Table 9.4: Welfare gains from agricultural trade liberalization (per year, in 1995 US$)

Liberalizing region

Benefiting region

Welfare gain (billion US$)

High income

High income


Low income




Low income

High income


Low income




All countries

High income


Low income




Source: Anderson et al. (2000).

USDA has analysed the potential impacts of further liberalization of agriculture (USDA, 2001d). This report uses a combination of static and dynamic CGE models and other analytical tools to assess the economic costs of the current distortions in global agricultural markets and the potential effects of trade liberalization on global welfare and on various countries, commodities and economic agents. For a complete removal of subsidies and tariff barriers, the USDA study assesses global welfare gains at US$56 billion annually. This total entails both static (US$31 billion) and dynamic welfare gains (US$25 billion). The static benefit would accrue almost entirely to developed countries (US$28.5 billion of the total of US$31 billion) while developing countries are expected to share in a larger part of the dynamic gains (US$21 billion out of the total of US$25 billion).18 The USDA study also finds that world commodity prices would be an estimated 12 percent higher on average, with the biggest gains for livestock and products, wheat, other grains and sugar. There are interaction effects among policy categories, but about half of the impact on prices would derive from the elimination of tariffs and other border measures, about a third from elimination of domestic supports, and the remainder from the elimination of export subsidies.

Despite the evidence of aggregate welfare gains, the USDA study found that some countries may lose from agricultural trade liberalization. Within countries, there will be both winners and losers as resources are reallocated according to their comparative advantage. Exporting countries stand to gain from improved terms of trade, relative to those they would obtain in the absence of reform. Importers may benefit from improved domestic resource allocation but losses in consumer welfare outweigh gains in producer welfare in exporting countries. Also, net exporters with preferential arrangements are likely to lose, as well as food importers where there is no potential improvement in domestic efficiency to offset the effect of higher world prices. In the case of the former, it is questionable, however, whether the dependency fostered by preferential agreements is of long-term benefit.

9.4.2 What if all OECD countries dismantle their agricultural subsidies?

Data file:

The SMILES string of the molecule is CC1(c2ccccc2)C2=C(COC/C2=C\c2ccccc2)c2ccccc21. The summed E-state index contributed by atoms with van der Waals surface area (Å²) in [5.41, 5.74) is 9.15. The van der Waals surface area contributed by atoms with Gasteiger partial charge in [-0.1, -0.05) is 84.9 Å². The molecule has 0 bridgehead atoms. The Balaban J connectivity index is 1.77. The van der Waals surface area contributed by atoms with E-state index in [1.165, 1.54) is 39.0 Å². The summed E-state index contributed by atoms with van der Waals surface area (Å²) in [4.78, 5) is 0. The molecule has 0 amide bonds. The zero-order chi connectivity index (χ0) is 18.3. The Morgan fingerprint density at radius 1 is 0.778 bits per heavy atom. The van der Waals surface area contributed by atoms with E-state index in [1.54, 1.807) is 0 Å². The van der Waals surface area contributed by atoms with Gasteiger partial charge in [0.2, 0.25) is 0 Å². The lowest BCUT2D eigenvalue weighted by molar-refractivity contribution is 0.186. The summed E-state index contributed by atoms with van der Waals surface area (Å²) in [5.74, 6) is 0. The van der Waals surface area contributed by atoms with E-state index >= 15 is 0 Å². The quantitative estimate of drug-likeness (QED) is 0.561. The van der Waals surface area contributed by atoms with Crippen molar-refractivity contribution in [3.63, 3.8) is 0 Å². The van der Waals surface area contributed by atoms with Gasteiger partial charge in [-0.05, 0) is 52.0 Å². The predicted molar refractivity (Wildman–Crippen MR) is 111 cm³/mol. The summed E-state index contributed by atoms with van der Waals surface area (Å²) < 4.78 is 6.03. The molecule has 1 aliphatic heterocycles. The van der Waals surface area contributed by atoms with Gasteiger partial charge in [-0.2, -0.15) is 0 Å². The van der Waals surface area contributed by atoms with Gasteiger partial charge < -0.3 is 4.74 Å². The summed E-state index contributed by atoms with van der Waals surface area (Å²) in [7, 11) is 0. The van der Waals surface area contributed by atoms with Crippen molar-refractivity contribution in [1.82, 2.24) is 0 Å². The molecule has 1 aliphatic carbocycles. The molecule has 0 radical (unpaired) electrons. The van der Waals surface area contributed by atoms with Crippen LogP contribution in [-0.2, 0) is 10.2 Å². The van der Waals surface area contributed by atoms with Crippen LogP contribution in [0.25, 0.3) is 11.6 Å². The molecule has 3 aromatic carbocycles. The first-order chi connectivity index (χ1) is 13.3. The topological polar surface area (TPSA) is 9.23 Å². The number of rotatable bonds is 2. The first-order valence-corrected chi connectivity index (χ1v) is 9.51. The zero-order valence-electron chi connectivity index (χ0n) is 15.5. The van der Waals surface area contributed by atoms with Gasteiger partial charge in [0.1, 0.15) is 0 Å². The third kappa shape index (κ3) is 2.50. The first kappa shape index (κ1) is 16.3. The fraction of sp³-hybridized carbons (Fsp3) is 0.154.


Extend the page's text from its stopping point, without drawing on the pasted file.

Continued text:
The results from the various impact studies provide useful information about the general changes that are likely to emerge from trade liberalization for global agricultural markets. All of these results refer to baseline scenarios that describe a situation or an outlook without policy reforms. These baseline scenarios may differ in many important aspects from the projections presented in this study (Chapter 3). Below, the results of a policy reform scenario will be discussed, which takes the baseline scenario projections of this study as a starting-point.19

The current levels of farm support form the starting-point for two different policy reform scenarios. In a first step, all market price support is phased out in equal annual steps over a period of 30 years.20 These price support measures are commonly regarded as the most distorting kinds of subsidies and form a subset of the so-called amber box measures of the Uruguay Round. They stimulate production in a direct and immediate way (Figure 9.5, 2nd diagram). In a second step, the gradual elimination of price support is accompanied by a complete phase-out of all non-price-related subsidies. This second scenario reflects a comprehensive removal of agricultural policy interventions in all OECD countries, i.e. a removal of subsidies to the tune of US$266 billion (OECD, 2001e). Both the gradual elimination of market price support and the phase-out of other subsidies are implemented at the level of individual commodity markets and countries or country groups (Figure 9.5, 3rd diagram).

Figure 9.5 Policy wedges, prices and reforms

PSE: Producer support estimate
PSE-M: Market price support of the PSE
PSE-R: Non-price related support (PSE minus PSE-M)